Rwanda removals raise rule of law questions

Legal challenges to UK government plans to send asylum seekers to Rwanda raise questions about the foundations of British justice, the Law Society of England and Wales said as the clock ticks down to the first scheduled removals flight on 14 June.

“Legal challenges are usually a safety net that ensure government is acting lawfully, following laws agreed by a democratic parliament,” said Law Society vice president Lubna Shuja.

“In this instance – where the arrangement has been brought in through executive action and hasn’t been examined in detail by parliament – the court may provide the first real scrutiny of the lawfulness of removing asylum seekers to Rwanda.

“Anyone at risk of such a life-changing order has a right to challenge its legality with the assistance of a lawyer. And the government could welcome this as an opportunity to check if the ‘initiative’ is lawful.”

The policy of removing some asylum seekers to Rwanda, forcing them to make their claim for sanctuary in that country instead of in the UK, raises serious concerns for the rule of law and access to justice.

Lubna Shuja added: “It is not clear whether the policy is compatible with the UK’s commitments under the UN Refugee Convention, which states asylum seekers should not be penalised for entering a country without prior permission or through an irregular route, such as by boat. However, this policy appears to do just that.”

“The rule of law demands that laws are transparent, but the government has not made it clear why or on what legal basis certain people have been selected for removal to Rwanda. This also leaves open questions as to whether the selection process could be discriminatory.

“We are very concerned at reports from our members that their clients have not had adequate access to legal advice before receiving notice of the Home Office’s intention to send them to Rwanda.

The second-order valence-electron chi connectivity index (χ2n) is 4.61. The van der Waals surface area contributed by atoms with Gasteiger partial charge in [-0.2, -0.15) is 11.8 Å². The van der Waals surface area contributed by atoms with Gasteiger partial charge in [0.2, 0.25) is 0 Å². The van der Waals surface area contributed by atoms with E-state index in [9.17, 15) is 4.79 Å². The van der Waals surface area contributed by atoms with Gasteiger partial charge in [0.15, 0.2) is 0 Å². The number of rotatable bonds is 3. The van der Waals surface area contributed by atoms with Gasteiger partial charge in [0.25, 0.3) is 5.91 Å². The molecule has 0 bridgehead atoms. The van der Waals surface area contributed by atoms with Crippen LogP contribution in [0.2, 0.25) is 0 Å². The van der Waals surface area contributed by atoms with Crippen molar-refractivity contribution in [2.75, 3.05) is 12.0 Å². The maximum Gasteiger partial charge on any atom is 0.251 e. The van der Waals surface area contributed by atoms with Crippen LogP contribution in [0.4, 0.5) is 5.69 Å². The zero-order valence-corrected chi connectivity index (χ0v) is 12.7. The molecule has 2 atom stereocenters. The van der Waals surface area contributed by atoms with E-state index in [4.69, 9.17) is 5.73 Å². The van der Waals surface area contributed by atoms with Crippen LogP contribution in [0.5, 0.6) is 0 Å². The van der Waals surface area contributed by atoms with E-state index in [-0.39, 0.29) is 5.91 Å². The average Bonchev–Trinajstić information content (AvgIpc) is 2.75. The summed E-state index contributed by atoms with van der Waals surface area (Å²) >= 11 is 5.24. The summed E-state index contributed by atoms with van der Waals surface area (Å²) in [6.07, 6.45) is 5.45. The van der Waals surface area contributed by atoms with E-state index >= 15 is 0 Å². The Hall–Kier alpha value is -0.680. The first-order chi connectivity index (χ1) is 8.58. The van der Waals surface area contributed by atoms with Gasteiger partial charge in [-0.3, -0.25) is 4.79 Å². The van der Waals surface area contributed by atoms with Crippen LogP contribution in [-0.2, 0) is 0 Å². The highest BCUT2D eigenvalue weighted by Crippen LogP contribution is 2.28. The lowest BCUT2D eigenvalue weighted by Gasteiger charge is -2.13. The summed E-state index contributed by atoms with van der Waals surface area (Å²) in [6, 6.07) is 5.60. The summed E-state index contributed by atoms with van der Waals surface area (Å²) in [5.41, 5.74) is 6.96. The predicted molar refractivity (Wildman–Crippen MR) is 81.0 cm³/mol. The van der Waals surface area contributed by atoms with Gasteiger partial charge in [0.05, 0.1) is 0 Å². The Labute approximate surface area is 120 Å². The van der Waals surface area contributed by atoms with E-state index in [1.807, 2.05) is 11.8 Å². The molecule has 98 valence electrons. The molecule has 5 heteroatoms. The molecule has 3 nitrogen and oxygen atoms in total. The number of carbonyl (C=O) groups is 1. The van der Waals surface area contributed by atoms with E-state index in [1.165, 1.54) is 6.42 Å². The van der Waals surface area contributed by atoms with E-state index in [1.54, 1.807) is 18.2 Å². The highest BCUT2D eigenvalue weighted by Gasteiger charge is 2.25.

“We also understand notices have been issued at such speed that it’s not clear if or how the Home Office could have properly considered the basis of each person’s claim and individual circumstances. For instance whether they may be a victim of torture and/or trafficking, have disabilities or other protected characteristics which might make their removal to Rwanda particularly unsafe.

“Whether removal to and the conditions in Rwanda would put a person at risk of their human rights being violated is also of particular concern. Individual cases may give rise to human rights challenges based on their specific circumstances and it is important these are properly considered (1).

“To be clear, what the Law Society is advocating for is a country where legal rights cannot be overridden without due process, where independent legal professionals serve the rule of law and keep the government accountable.”

Notes to editors

(1) For instance, if someone:

  • has been trafficked to the UK and the UK does not fulfil its obligations to investigate the trafficking claim. This could mean that the government is in breach of its obligations under Article 4 European Convention on Human Rights (ECHR). Such claims may not even come to light if that individual does not have access to a legal representative
  • has a spouse or parent in the UK then their removal may be in breach of their right to family or private life under Article 8 ECHR
  • has a medical condition or is at risk of suicide the removal could not be in line with the UK’s human rights obligations and so be in breach of Article 2 ECHR
  • would be at risk of persecution or inhuman or degrading treatment within Rwanda, such as LGBT individuals, this may further be incompatible with an individual’s Article 3 rights under the ECHR

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